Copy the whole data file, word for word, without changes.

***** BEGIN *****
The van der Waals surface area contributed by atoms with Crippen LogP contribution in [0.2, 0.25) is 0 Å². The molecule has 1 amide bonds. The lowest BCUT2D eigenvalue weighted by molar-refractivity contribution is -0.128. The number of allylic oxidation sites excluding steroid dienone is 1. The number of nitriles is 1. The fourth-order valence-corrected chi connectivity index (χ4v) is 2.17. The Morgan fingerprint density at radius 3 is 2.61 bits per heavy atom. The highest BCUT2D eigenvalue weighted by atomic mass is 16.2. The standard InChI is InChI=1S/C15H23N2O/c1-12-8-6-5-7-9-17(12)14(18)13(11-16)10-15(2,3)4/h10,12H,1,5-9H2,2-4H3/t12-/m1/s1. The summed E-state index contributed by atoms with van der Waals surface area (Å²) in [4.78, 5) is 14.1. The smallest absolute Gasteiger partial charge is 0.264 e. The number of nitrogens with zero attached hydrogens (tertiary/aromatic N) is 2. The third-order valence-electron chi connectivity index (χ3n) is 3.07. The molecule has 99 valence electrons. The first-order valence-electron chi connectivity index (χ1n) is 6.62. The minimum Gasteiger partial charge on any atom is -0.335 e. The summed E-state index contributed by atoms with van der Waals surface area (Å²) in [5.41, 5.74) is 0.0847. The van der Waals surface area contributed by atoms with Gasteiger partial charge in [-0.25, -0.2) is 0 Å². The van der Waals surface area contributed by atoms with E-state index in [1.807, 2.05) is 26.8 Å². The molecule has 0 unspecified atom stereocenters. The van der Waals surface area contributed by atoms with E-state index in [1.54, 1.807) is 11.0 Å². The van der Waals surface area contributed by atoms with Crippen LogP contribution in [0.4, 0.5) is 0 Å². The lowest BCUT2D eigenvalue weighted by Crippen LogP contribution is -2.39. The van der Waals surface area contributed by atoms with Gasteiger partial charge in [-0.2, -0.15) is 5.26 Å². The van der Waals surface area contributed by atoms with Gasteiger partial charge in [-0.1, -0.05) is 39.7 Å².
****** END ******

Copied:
The van der Waals surface area contributed by atoms with Crippen LogP contribution in [0.2, 0.25) is 0 Å². The molecule has 1 amide bonds. The lowest BCUT2D eigenvalue weighted by molar-refractivity contribution is -0.128. The number of allylic oxidation sites excluding steroid dienone is 1. The number of nitriles is 1. The fourth-order valence-corrected chi connectivity index (χ4v) is 2.17. The Morgan fingerprint density at radius 3 is 2.61 bits per heavy atom. The highest BCUT2D eigenvalue weighted by atomic mass is 16.2. The standard InChI is InChI=1S/C15H23N2O/c1-12-8-6-5-7-9-17(12)14(18)13(11-16)10-15(2,3)4/h10,12H,1,5-9H2,2-4H3/t12-/m1/s1. The summed E-state index contributed by atoms with van der Waals surface area (Å²) in [4.78, 5) is 14.1. The smallest absolute Gasteiger partial charge is 0.264 e. The number of nitrogens with zero attached hydrogens (tertiary/aromatic N) is 2. The third-order valence-electron chi connectivity index (χ3n) is 3.07. The molecule has 99 valence electrons. The first-order valence-electron chi connectivity index (χ1n) is 6.62. The minimum Gasteiger partial charge on any atom is -0.335 e. The summed E-state index contributed by atoms with van der Waals surface area (Å²) in [5.41, 5.74) is 0.0847. The van der Waals surface area contributed by atoms with Gasteiger partial charge in [-0.25, -0.2) is 0 Å². The van der Waals surface area contributed by atoms with E-state index in [1.807, 2.05) is 26.8 Å². The molecule has 0 unspecified atom stereocenters. The van der Waals surface area contributed by atoms with E-state index in [1.54, 1.807) is 11.0 Å². The van der Waals surface area contributed by atoms with Crippen LogP contribution in [0.4, 0.5) is 0 Å². The lowest BCUT2D eigenvalue weighted by Crippen LogP contribution is -2.39. The van der Waals surface area contributed by atoms with Gasteiger partial charge in [-0.2, -0.15) is 5.26 Å². The van der Waals surface area contributed by atoms with Gasteiger partial charge in [-0.1, -0.05) is 39.7 Å².